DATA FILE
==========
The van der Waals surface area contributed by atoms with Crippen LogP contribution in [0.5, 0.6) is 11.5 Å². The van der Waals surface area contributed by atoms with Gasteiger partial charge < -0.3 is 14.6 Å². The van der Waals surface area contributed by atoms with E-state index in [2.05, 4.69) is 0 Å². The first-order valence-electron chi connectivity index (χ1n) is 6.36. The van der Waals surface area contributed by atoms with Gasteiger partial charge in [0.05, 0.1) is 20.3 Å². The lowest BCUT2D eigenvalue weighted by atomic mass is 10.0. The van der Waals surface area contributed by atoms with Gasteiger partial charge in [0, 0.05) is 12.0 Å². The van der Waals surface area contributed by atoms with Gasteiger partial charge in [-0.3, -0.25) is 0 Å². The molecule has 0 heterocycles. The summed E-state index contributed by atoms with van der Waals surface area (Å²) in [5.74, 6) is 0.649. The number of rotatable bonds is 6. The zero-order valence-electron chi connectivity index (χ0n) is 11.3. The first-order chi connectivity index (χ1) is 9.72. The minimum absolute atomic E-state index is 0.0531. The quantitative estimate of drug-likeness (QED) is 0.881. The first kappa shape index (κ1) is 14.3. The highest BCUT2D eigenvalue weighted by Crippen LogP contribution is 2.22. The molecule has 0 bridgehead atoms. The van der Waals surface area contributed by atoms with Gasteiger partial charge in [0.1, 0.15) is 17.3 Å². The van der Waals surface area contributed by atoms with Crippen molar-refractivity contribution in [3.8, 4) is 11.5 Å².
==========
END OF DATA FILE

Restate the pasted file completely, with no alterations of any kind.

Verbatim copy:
The van der Waals surface area contributed by atoms with Crippen LogP contribution in [0.5, 0.6) is 11.5 Å². The van der Waals surface area contributed by atoms with Gasteiger partial charge < -0.3 is 14.6 Å². The van der Waals surface area contributed by atoms with E-state index in [2.05, 4.69) is 0 Å². The first-order valence-electron chi connectivity index (χ1n) is 6.36. The van der Waals surface area contributed by atoms with Gasteiger partial charge in [0.05, 0.1) is 20.3 Å². The lowest BCUT2D eigenvalue weighted by atomic mass is 10.0. The van der Waals surface area contributed by atoms with Gasteiger partial charge in [0, 0.05) is 12.0 Å². The van der Waals surface area contributed by atoms with Gasteiger partial charge in [-0.3, -0.25) is 0 Å². The molecule has 0 heterocycles. The summed E-state index contributed by atoms with van der Waals surface area (Å²) in [5.74, 6) is 0.649. The number of rotatable bonds is 6. The zero-order valence-electron chi connectivity index (χ0n) is 11.3. The first-order chi connectivity index (χ1) is 9.72. The minimum absolute atomic E-state index is 0.0531. The quantitative estimate of drug-likeness (QED) is 0.881. The first kappa shape index (κ1) is 14.3. The highest BCUT2D eigenvalue weighted by Crippen LogP contribution is 2.22. The molecule has 0 bridgehead atoms. The van der Waals surface area contributed by atoms with Gasteiger partial charge in [0.1, 0.15) is 17.3 Å². The van der Waals surface area contributed by atoms with Crippen molar-refractivity contribution in [3.8, 4) is 11.5 Å².